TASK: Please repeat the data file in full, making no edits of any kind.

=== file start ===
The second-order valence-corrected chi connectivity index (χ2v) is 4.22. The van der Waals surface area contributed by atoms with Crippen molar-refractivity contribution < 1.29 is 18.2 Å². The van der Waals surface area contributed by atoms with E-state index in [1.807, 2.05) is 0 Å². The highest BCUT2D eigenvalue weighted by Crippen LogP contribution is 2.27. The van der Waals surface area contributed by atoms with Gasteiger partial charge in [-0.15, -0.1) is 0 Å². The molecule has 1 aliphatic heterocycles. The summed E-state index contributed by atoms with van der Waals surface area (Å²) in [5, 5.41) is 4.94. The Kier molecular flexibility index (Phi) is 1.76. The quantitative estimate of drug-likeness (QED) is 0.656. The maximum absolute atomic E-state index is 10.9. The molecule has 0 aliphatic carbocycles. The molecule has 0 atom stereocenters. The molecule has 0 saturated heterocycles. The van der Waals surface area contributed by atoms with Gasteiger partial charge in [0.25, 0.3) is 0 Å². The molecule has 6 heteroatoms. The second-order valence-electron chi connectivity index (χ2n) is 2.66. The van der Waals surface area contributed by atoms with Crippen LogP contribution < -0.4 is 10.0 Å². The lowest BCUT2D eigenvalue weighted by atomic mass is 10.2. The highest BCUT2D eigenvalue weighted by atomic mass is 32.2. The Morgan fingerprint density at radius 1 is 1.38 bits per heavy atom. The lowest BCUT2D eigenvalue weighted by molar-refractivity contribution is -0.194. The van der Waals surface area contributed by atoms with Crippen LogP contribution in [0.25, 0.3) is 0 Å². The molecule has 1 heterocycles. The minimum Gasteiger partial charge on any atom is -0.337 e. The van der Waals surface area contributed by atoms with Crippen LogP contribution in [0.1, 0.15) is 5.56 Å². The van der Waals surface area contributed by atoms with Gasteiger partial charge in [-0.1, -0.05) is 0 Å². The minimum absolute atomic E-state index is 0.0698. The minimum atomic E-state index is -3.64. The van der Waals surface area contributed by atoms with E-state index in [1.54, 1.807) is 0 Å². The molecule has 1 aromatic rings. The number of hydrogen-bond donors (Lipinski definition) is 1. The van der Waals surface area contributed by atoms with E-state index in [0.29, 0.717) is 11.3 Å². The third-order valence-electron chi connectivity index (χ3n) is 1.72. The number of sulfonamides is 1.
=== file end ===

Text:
The second-order valence-corrected chi connectivity index (χ2v) is 4.22. The van der Waals surface area contributed by atoms with Crippen molar-refractivity contribution < 1.29 is 18.2 Å². The van der Waals surface area contributed by atoms with E-state index in [1.807, 2.05) is 0 Å². The highest BCUT2D eigenvalue weighted by Crippen LogP contribution is 2.27. The van der Waals surface area contributed by atoms with Gasteiger partial charge in [-0.15, -0.1) is 0 Å². The molecule has 1 aliphatic heterocycles. The summed E-state index contributed by atoms with van der Waals surface area (Å²) in [5, 5.41) is 4.94. The Kier molecular flexibility index (Phi) is 1.76. The quantitative estimate of drug-likeness (QED) is 0.656. The maximum absolute atomic E-state index is 10.9. The molecule has 0 aliphatic carbocycles. The molecule has 0 atom stereocenters. The molecule has 0 saturated heterocycles. The van der Waals surface area contributed by atoms with Gasteiger partial charge in [0.25, 0.3) is 0 Å². The molecule has 6 heteroatoms. The second-order valence-electron chi connectivity index (χ2n) is 2.66. The van der Waals surface area contributed by atoms with Crippen LogP contribution < -0.4 is 10.0 Å². The lowest BCUT2D eigenvalue weighted by atomic mass is 10.2. The highest BCUT2D eigenvalue weighted by atomic mass is 32.2. The Morgan fingerprint density at radius 1 is 1.38 bits per heavy atom. The lowest BCUT2D eigenvalue weighted by molar-refractivity contribution is -0.194. The van der Waals surface area contributed by atoms with Crippen LogP contribution in [0.25, 0.3) is 0 Å². The molecule has 1 heterocycles. The minimum Gasteiger partial charge on any atom is -0.337 e. The van der Waals surface area contributed by atoms with Crippen LogP contribution in [0.1, 0.15) is 5.56 Å². The van der Waals surface area contributed by atoms with Gasteiger partial charge in [-0.1, -0.05) is 0 Å². The minimum absolute atomic E-state index is 0.0698. The minimum atomic E-state index is -3.64. The van der Waals surface area contributed by atoms with E-state index in [1.54, 1.807) is 0 Å². The molecule has 1 aromatic rings. The number of hydrogen-bond donors (Lipinski definition) is 1. The van der Waals surface area contributed by atoms with E-state index in [0.29, 0.717) is 11.3 Å². The third-order valence-electron chi connectivity index (χ3n) is 1.72. The number of sulfonamides is 1.